Pasta Bolognese pairs best with red wines high in acidity and tannin such as Barolo, Pinot Noir, Dolcetto, Primitivo, Nero d’Avola and Chianti Classico. Bolognese sauce is a thick meat-based red sauce that features tomatoes, however, meat is the true star of the show. Recipes for Pasta Bolognese vary, but you’ll often find it made from beef, pork or lamb, along with lots of spices, cream, tomato paste and wine tossed in.
Tomato paste is acidic and will make red wines that are low in acidity taste flat and metallic. Thus, medium to high levels of acidity are always a must with Pasta Bolognese. With that said, there are thousands of variations in recipes and if your Pasta Bolognese sauce contains very little tomato sauce and a whole lot of meat, tannin heavy reds such as Cabernet Sauvignon, Shiraz and Merlot should pair up just fine with your meal.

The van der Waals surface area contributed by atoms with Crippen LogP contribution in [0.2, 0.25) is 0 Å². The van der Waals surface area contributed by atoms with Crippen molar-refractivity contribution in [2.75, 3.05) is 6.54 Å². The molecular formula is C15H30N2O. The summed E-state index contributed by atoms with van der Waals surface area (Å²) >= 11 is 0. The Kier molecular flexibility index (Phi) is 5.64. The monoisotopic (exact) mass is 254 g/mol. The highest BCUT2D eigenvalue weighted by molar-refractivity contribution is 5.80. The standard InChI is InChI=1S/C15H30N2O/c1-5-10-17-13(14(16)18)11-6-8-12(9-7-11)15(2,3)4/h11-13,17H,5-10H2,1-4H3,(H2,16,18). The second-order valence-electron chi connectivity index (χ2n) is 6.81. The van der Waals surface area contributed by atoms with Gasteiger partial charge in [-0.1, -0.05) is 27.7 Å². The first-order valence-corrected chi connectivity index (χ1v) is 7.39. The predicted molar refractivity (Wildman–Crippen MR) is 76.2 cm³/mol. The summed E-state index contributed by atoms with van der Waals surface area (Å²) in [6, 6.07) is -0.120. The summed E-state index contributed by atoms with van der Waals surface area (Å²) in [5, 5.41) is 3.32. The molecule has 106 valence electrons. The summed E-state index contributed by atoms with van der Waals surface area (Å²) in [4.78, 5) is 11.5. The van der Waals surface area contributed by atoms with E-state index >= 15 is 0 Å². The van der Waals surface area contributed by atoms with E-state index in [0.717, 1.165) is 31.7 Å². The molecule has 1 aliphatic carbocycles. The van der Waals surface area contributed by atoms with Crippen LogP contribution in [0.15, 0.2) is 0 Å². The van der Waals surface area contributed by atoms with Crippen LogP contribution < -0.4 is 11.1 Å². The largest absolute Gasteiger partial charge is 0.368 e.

Best Wine with Pasta Bolognese
Chianti Classico & Pasta Bolognese Pairing
Chianti Classico is the best wine to pair up with Pasta Bolognese. High in tannin and acidity, Chianti Classico can handle the meat in your Bolognese Sauce along with the acidic tomato paste.
The tannin in Chianti Classico helps break down the meat flavours, making the Bolognese sauce taste richer and savoury. Meanwhile, the acidity helps keep your palate cleansed, making each bite taste as fresh as the last.
Chianti Classico is adored for its refreshing red and black cherry flavours, along with hints of sun-dried tomato, plum and raspberry. Chianti Classico also has rustic flavours of campfire, black pepper, thyme, leather, cured meat, and tobacco which all mingle perfectly with your meaty Bolognese sauce.
I always suggest Chianti Classico over just ‘Chianti’ as Chianti Classico has more of a guarantee of tasting like traditional Chianti as it is required to be at least 80% Sangiovese. Wines listed as Chianti (without the Classico) are only required to be 70% Sangiovese, and the addition of other grapes such as Merlot or Cabernet Sauvignon often change the wine so much, it no longer tastes like a Chianti in the traditional sense.